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Running into History

Fifty years ago, a woman ran the famous Boston Marathon for the first time.

By Joe Bubar

Bobbi Gibb races toward the finish line at the 1966 Boston Marathon. Image courtesy Fred Kaplan/Sports Illustrated/Getty Images.

Next month, about 30,000 runners will take to the streets of Boston, Massachusetts, for one of the world’s oldest and most famous races, the Boston Marathon. Nearly half the competitors in the 26.2-mile race will be women. But for most of the race’s 119-year history, only men were officially allowed to compete.

A woman named Roberta “Bobbi” Gibb helped change that in 1966, when she snuck into the marathon and finished ahead of most of the men. “Word went out around the world that a woman had done the impossible,” says Gibb. “It changed the way men thought about women.”


Gibb saw her first Boston Marathon in 1964, while running through her neighborhood. She was inspired to run the race herself. For nearly two years, Gibb trained to build the energy and strength she’d need to finish. But when she sent in an application for the 1966 race, it was rejected.

At the time, the longest official races for women were only 1.5 miles. Many people didn’t think women were physically capable of running longer distances. Running a marathon was also seen as “unladylike.”

But the 23-year-old Gibb refused to let go of her dream. She came up with a plan to run the race anyway. On April 19, she showed up at the marathon wearing her brother’s shorts and a baggy hooded sweatshirt to disguise that she was a woman.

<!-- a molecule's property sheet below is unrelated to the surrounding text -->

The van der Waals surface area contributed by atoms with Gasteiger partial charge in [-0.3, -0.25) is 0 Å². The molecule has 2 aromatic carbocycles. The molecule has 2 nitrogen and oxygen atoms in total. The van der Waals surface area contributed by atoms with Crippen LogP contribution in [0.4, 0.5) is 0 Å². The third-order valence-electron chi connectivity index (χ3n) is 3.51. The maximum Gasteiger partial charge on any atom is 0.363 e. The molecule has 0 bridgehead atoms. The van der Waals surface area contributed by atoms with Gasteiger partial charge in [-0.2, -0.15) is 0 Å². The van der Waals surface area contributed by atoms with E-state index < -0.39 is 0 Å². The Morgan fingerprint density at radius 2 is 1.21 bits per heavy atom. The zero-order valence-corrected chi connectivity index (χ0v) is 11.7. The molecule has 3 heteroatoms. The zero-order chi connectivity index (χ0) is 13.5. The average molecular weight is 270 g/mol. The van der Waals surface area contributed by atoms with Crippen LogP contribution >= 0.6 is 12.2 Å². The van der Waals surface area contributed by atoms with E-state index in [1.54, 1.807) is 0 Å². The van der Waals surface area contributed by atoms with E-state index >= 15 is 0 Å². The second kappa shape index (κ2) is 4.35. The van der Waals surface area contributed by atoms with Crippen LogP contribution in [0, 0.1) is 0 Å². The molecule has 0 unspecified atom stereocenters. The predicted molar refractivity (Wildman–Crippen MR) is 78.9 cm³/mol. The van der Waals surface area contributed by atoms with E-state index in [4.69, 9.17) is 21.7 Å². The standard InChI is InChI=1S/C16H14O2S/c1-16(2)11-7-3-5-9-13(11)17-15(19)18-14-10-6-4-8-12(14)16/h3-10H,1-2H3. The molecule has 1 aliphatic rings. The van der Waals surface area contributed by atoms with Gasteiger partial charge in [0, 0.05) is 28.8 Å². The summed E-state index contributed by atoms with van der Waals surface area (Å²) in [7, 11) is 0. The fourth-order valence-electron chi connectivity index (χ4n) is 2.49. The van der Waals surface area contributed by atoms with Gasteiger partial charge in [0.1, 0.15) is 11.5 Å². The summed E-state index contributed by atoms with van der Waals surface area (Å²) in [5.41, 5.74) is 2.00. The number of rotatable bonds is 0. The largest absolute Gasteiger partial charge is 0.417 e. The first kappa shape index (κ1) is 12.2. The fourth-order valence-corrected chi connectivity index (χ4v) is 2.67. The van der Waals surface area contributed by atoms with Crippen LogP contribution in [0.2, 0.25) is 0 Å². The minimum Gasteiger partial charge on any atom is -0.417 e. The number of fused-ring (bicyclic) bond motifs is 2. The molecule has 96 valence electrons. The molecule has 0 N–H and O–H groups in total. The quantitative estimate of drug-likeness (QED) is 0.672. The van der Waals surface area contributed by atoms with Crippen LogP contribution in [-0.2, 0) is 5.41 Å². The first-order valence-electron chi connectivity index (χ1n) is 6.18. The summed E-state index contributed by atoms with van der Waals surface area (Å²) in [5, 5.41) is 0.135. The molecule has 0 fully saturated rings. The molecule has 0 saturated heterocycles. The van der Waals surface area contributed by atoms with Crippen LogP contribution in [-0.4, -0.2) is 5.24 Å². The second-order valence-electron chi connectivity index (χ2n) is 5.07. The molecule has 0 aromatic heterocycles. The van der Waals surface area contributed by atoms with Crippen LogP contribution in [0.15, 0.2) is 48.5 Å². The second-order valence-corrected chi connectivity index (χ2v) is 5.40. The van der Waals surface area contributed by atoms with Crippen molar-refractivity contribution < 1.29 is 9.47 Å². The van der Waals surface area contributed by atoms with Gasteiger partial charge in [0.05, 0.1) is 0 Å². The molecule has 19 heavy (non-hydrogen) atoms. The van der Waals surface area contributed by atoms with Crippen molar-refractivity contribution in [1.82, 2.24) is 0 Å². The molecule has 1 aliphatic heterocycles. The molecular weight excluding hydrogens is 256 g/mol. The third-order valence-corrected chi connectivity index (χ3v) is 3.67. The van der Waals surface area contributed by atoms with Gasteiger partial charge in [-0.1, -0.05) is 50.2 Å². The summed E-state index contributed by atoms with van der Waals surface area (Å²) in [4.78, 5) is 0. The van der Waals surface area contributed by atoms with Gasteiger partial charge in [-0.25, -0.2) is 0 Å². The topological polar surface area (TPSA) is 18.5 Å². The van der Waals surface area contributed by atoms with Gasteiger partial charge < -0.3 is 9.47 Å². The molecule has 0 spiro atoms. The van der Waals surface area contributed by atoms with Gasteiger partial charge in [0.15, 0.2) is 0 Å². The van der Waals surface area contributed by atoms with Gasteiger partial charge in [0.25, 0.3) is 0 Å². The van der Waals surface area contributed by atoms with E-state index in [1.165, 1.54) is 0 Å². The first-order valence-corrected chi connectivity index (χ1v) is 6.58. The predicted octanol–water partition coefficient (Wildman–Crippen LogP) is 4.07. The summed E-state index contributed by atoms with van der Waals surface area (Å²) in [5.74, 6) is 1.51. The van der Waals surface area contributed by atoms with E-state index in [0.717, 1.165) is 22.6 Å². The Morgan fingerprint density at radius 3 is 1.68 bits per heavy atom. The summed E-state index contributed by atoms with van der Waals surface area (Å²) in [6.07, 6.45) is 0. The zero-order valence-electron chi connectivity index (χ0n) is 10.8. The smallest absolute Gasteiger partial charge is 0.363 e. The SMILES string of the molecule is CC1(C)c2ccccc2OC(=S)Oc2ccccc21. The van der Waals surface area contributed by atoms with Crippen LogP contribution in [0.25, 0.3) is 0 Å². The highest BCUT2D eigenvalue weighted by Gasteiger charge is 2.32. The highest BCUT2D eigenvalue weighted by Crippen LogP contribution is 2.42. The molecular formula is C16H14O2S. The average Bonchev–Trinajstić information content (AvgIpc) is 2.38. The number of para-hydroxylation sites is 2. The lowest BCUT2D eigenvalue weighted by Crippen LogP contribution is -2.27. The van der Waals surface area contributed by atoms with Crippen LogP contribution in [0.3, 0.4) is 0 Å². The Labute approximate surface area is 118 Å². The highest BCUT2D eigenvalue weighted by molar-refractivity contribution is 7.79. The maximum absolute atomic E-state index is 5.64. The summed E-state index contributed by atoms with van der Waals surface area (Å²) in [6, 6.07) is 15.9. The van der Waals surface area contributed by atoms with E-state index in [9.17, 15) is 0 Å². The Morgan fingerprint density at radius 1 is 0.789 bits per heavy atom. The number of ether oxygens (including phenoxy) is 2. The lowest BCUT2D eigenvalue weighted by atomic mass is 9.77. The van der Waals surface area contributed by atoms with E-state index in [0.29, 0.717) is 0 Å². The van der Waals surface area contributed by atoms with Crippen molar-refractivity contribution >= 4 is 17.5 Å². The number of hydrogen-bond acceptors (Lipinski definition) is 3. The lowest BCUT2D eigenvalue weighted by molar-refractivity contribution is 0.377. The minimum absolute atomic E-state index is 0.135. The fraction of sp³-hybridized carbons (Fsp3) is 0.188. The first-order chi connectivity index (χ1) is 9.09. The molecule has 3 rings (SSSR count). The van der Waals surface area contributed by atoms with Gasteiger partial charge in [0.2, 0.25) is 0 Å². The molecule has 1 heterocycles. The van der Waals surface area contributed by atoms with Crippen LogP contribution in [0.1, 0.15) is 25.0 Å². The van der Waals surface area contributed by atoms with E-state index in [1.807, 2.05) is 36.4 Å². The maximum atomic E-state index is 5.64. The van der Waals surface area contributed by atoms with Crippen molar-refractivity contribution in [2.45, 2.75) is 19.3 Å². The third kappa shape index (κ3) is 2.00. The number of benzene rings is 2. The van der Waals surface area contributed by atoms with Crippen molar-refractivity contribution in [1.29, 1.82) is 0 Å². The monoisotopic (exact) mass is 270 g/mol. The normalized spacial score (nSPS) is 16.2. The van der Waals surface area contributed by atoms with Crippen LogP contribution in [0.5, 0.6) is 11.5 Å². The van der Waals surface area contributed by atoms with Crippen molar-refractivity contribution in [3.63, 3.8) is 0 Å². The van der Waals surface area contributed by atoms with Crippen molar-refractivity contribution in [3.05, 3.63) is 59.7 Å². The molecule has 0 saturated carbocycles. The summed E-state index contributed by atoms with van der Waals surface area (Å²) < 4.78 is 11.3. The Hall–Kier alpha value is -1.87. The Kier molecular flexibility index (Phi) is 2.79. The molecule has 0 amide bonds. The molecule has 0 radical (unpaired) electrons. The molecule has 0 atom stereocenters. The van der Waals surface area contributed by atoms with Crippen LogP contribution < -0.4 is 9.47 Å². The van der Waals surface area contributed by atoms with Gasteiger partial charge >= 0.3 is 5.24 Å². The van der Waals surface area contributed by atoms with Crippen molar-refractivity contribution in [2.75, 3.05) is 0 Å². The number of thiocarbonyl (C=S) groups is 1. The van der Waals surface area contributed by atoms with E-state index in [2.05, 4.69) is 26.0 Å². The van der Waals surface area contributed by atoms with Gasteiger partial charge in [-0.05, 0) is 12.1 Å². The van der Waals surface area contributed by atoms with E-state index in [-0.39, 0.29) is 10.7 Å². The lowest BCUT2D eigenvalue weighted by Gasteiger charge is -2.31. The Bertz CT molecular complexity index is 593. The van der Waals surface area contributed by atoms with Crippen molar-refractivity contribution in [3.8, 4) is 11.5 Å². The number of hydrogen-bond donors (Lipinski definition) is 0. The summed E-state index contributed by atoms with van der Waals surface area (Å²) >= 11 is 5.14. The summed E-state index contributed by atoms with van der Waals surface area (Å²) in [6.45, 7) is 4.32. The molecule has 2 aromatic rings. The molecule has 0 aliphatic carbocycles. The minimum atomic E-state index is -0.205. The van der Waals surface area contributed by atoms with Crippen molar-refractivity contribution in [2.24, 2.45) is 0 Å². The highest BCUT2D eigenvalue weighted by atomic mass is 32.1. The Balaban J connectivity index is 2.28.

Gibb hid in the bushes near the starting line. When the race began, she jumped into the pack. Shortly into the race, Gibb took off her sweatshirt. To her surprise, the crowd cheered when they realized she was a woman. Gibb finished the race in 3 hours and 21 minutes—faster than two thirds of the male runners.


Gibb opened the door for future female long-distance runners. In the years that followed, she and other women ran in the Boston Marathon, even though the rules still prohibited women from running in the race. Finally, in 1972, the marathon was officially opened to women.

“It was bold of me to say, ‘I’m going to take on society and all its false beliefs,’” says Gibb. “It shows you what one person can do.”

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